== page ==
> regards,
> Leonardo
> 2014-06-04 13:56 GMT-05:00 arjan tijms <
> <javascript:;>>:
> > Hi,
> >
> > On Wednesday, June 4, 2014, Edward Burns wrote:
> >>
> >>
> >> AT> but with a small modification to this class and an addition to the
> ID
> >> AT> generation code for components, it might be quite doable to
> "manually"
> >> AT> extract the data posted by existing components without needing the
> >> original
> >> AT> view.
> >>
> >> Arjan, you are describing the single most essential concept of JSF. I
> >> think it would be a mistake to carry this concept forward into JAX-RS
> >> MVC.
> >
> >
> > Well, the above was more about thinking (brainstorming) how components
> could
> > possibly be supported (if so required) and less about that they should be
> > supported via that mechanism. I'm not even sure yet if such an approach
> > would work at all.
> >
> > It does beg the question of what happens if people do put an h:form or
> > equivalent on a JAX-RS MVC Facelet. Runtime error? Undefined behavior? Or
> > will it just work for those cases where the JAX-RS MVC Controller
> happens to
> > forward to the right view?
> >
> >> The action oriented MVC programming model does not have such a
> >> notion and to introduce it would be making it a different programming
> >> model.
> >
> >
> > It would, but perhaps this does bring us back to the original question of
> > what problem JAX-RS MVC exactly tries to solve. Maybe I've missed it,
> but I
> > haven't seen any clear examples.
> >
> > If the problem eventually boils down to the fact that JSF is just not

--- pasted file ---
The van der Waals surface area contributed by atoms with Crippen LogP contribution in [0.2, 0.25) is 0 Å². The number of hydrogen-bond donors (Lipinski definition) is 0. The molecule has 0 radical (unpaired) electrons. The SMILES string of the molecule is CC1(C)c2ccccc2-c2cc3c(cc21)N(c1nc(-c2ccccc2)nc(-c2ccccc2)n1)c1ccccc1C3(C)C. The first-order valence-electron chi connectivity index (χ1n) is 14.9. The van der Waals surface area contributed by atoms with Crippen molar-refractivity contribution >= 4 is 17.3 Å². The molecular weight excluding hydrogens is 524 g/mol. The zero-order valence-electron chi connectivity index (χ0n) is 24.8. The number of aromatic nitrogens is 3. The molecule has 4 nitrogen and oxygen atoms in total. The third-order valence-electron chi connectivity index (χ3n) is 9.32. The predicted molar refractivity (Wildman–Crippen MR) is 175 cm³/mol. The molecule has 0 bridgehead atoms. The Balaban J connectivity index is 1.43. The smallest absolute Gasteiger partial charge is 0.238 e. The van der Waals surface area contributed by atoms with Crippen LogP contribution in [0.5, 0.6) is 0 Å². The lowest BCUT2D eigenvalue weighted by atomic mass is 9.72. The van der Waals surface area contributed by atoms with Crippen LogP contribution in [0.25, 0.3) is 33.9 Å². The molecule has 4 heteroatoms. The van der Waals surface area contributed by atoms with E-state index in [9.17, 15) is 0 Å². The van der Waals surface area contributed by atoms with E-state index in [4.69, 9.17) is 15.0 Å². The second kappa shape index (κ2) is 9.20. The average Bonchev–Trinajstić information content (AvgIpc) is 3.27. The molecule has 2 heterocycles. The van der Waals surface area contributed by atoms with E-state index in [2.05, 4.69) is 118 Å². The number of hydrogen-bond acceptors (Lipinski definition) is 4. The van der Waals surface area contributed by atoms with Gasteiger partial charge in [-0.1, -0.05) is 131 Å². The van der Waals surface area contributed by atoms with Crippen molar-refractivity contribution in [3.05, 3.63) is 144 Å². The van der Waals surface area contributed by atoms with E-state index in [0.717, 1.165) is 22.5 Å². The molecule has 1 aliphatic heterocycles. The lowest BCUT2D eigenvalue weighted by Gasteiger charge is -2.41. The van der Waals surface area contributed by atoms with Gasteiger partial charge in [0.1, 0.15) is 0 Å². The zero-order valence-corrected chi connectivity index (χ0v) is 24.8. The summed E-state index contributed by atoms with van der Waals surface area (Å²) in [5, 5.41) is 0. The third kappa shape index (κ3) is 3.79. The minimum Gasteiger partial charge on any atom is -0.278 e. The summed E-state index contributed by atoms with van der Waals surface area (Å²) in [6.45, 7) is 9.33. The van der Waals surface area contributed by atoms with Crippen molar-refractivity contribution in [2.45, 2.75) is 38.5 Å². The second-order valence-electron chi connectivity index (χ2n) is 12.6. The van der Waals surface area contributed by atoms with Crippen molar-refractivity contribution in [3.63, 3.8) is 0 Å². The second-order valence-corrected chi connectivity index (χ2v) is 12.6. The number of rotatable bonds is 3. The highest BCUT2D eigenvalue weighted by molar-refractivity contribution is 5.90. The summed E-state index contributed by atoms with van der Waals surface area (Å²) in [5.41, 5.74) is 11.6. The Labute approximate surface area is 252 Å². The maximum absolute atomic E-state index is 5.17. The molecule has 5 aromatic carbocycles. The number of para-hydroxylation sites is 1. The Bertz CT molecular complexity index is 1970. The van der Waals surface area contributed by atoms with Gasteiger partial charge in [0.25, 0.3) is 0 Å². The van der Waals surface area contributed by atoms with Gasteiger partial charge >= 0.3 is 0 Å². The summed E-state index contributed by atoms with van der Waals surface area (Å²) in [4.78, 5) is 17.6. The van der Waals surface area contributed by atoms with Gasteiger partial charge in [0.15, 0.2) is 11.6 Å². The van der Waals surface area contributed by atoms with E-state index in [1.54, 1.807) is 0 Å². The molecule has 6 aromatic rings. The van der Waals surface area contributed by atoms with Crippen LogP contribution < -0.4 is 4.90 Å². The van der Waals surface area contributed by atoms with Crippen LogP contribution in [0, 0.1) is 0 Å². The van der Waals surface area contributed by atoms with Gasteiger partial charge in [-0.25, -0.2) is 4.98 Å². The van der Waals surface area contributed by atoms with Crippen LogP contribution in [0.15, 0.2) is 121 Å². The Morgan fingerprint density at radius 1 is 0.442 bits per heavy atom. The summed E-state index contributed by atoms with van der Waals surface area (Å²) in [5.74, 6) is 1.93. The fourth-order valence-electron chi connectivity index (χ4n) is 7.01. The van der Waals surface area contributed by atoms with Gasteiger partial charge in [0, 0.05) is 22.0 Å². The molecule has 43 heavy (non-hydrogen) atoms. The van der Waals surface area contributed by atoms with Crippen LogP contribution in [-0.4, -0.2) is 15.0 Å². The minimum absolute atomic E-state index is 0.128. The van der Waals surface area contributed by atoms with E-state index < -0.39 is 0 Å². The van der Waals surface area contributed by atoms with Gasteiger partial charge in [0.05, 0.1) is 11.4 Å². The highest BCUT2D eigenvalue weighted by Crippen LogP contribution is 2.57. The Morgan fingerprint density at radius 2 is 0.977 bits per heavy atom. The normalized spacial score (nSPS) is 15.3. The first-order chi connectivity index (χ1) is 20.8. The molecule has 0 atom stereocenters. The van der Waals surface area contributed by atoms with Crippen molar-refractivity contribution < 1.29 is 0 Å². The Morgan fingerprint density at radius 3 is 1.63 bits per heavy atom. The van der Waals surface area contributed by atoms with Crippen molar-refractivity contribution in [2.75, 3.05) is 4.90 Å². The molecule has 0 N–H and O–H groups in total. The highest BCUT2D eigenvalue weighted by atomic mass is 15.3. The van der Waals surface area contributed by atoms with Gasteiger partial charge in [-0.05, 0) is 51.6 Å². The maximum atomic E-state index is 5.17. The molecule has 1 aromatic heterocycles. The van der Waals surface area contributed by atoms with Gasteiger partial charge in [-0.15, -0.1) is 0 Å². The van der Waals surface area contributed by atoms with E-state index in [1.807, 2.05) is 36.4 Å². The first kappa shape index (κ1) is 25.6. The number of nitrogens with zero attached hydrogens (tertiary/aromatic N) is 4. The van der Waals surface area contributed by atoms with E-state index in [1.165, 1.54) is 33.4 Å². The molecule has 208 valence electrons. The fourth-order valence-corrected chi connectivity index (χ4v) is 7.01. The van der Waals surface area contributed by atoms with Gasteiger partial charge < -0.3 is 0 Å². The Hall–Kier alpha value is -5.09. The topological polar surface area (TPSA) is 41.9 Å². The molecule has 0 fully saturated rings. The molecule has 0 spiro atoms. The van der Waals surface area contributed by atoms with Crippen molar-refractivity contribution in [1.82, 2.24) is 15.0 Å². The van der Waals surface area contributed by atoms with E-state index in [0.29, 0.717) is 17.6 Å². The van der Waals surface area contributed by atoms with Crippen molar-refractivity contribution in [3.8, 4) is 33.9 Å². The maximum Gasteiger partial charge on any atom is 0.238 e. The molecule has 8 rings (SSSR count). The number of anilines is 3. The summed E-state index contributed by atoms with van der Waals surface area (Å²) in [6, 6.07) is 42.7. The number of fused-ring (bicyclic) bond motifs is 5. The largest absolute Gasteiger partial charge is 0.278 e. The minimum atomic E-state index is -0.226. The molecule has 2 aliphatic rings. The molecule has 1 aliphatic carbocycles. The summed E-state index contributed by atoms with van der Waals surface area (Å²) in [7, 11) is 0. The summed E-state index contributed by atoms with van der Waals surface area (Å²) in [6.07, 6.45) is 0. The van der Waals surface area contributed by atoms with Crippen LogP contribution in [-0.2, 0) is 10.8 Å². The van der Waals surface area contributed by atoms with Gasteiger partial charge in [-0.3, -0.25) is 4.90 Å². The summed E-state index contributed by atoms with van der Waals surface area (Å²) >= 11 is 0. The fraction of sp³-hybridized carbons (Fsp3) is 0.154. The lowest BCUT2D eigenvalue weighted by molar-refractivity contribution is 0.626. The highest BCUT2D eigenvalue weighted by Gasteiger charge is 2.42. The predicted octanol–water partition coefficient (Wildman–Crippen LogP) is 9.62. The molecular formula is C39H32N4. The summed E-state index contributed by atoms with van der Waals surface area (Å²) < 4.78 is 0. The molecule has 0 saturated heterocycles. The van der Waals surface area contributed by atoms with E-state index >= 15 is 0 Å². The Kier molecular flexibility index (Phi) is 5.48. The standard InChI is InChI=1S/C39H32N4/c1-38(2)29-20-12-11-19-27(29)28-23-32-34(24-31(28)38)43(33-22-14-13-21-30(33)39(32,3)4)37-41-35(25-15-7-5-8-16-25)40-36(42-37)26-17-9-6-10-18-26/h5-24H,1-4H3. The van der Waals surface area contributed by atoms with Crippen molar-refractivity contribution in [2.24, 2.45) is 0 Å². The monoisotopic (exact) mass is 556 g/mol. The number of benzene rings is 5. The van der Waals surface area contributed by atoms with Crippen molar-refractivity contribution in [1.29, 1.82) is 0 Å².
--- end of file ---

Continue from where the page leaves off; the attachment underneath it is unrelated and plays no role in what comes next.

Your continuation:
> Spring
> > MVC (doesn't follow its exact programming model), then of course there's
> > little else to do then take over that model as accurately as possible.
> >
> > I.e. to compare with Java 8 again; if the problem was above all that
> Java is
> > not Haskell, then adding lambdas to Java wouldn't have made much sense
> and
> > the best option would have been to just copy Haskell (or maybe not even
> copy
> > it, just use it as is). But if the problem is more about the fact that
> e.g.
> > making code run in parallel is not that easy in Java 7, then adding
> lambdas
> > to Java 8 is a perfectly acceptable solution.
> >
> > Back to JSF, if the problem is that doing pre-processing is too hard, or
> > that state is still too often required, or that rebuilding the view on a
> > postback is too costly, etc then there are likely a bunch of possible
> > solutions, some of which may be inspired by how Spring MVC does things,
> but
> > it wouldn't matter if we'll be making another programming model. Just as
> > Java and Scala ended up being a different model than Haskell, it wouldn't
> > matter if JAX-RS MVC became a different programming model than Spring
> MVC if
> > the goal was never to be exactly like Spring MVC.
> >
> > So I think that probably the most interesting thing to add to this
> > discussion is some concrete use cases that demonstrate why JAX-RS MVC is
> > exactly necessary.
> >
> > Without those it's maybe also hard for JSF users to help out with the
> > effort. I mean, I personally have some experience with extending JSF in
> > various ways, and I've got a bunch of ideas how JSF could be modified to
> > support some action oriented patterns. However, if the idea would be to
> > mostly copy Spring MVC or to standardize what Jersey has already done,
> then
> > I'm less sure about the ways in which I can contribute.
> >
> > Kind regards,
> > Arjan